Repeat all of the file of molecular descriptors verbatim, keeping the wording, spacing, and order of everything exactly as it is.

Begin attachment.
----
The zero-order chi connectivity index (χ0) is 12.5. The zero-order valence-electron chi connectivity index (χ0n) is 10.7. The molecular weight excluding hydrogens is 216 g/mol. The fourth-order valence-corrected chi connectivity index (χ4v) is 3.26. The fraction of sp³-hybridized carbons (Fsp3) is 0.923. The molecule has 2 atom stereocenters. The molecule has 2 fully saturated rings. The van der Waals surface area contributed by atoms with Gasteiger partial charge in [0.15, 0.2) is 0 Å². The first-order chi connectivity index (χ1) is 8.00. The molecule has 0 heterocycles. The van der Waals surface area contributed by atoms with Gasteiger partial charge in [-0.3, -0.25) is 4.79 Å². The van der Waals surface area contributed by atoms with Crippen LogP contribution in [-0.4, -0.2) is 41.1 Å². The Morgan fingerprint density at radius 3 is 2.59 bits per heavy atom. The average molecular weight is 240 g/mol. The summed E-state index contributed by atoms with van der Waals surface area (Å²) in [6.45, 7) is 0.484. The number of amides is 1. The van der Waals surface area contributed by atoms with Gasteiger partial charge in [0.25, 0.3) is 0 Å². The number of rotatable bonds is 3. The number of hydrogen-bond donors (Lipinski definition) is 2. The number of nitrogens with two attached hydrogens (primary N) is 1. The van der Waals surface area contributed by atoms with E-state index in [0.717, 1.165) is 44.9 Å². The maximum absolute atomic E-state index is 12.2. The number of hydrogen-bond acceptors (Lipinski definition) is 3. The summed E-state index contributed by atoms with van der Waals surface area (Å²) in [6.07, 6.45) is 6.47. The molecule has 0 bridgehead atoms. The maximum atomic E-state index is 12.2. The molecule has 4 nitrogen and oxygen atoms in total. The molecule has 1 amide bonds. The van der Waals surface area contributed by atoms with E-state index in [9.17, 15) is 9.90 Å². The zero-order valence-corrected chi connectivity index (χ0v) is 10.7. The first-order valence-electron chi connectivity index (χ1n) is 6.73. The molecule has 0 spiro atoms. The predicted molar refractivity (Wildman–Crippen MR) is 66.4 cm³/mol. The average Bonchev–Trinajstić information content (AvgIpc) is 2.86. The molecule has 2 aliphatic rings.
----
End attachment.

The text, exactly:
The zero-order chi connectivity index (χ0) is 12.5. The zero-order valence-electron chi connectivity index (χ0n) is 10.7. The molecular weight excluding hydrogens is 216 g/mol. The fourth-order valence-corrected chi connectivity index (χ4v) is 3.26. The fraction of sp³-hybridized carbons (Fsp3) is 0.923. The molecule has 2 atom stereocenters. The molecule has 2 fully saturated rings. The van der Waals surface area contributed by atoms with Gasteiger partial charge in [0.15, 0.2) is 0 Å². The first-order chi connectivity index (χ1) is 8.00. The molecule has 0 heterocycles. The van der Waals surface area contributed by atoms with Gasteiger partial charge in [-0.3, -0.25) is 4.79 Å². The van der Waals surface area contributed by atoms with Crippen LogP contribution in [-0.4, -0.2) is 41.1 Å². The Morgan fingerprint density at radius 3 is 2.59 bits per heavy atom. The average molecular weight is 240 g/mol. The summed E-state index contributed by atoms with van der Waals surface area (Å²) in [6.45, 7) is 0.484. The number of amides is 1. The van der Waals surface area contributed by atoms with Gasteiger partial charge in [0.25, 0.3) is 0 Å². The number of rotatable bonds is 3. The number of hydrogen-bond donors (Lipinski definition) is 2. The number of nitrogens with two attached hydrogens (primary N) is 1. The van der Waals surface area contributed by atoms with E-state index in [0.717, 1.165) is 44.9 Å². The maximum absolute atomic E-state index is 12.2. The number of hydrogen-bond acceptors (Lipinski definition) is 3. The summed E-state index contributed by atoms with van der Waals surface area (Å²) in [6.07, 6.45) is 6.47. The molecule has 0 bridgehead atoms. The maximum atomic E-state index is 12.2. The molecule has 4 nitrogen and oxygen atoms in total. The molecule has 1 amide bonds. The van der Waals surface area contributed by atoms with E-state index in [9.17, 15) is 9.90 Å². The zero-order valence-corrected chi connectivity index (χ0v) is 10.7. The first-order valence-electron chi connectivity index (χ1n) is 6.73. The molecule has 0 spiro atoms. The predicted molar refractivity (Wildman–Crippen MR) is 66.4 cm³/mol. The average Bonchev–Trinajstić information content (AvgIpc) is 2.86. The molecule has 2 aliphatic rings.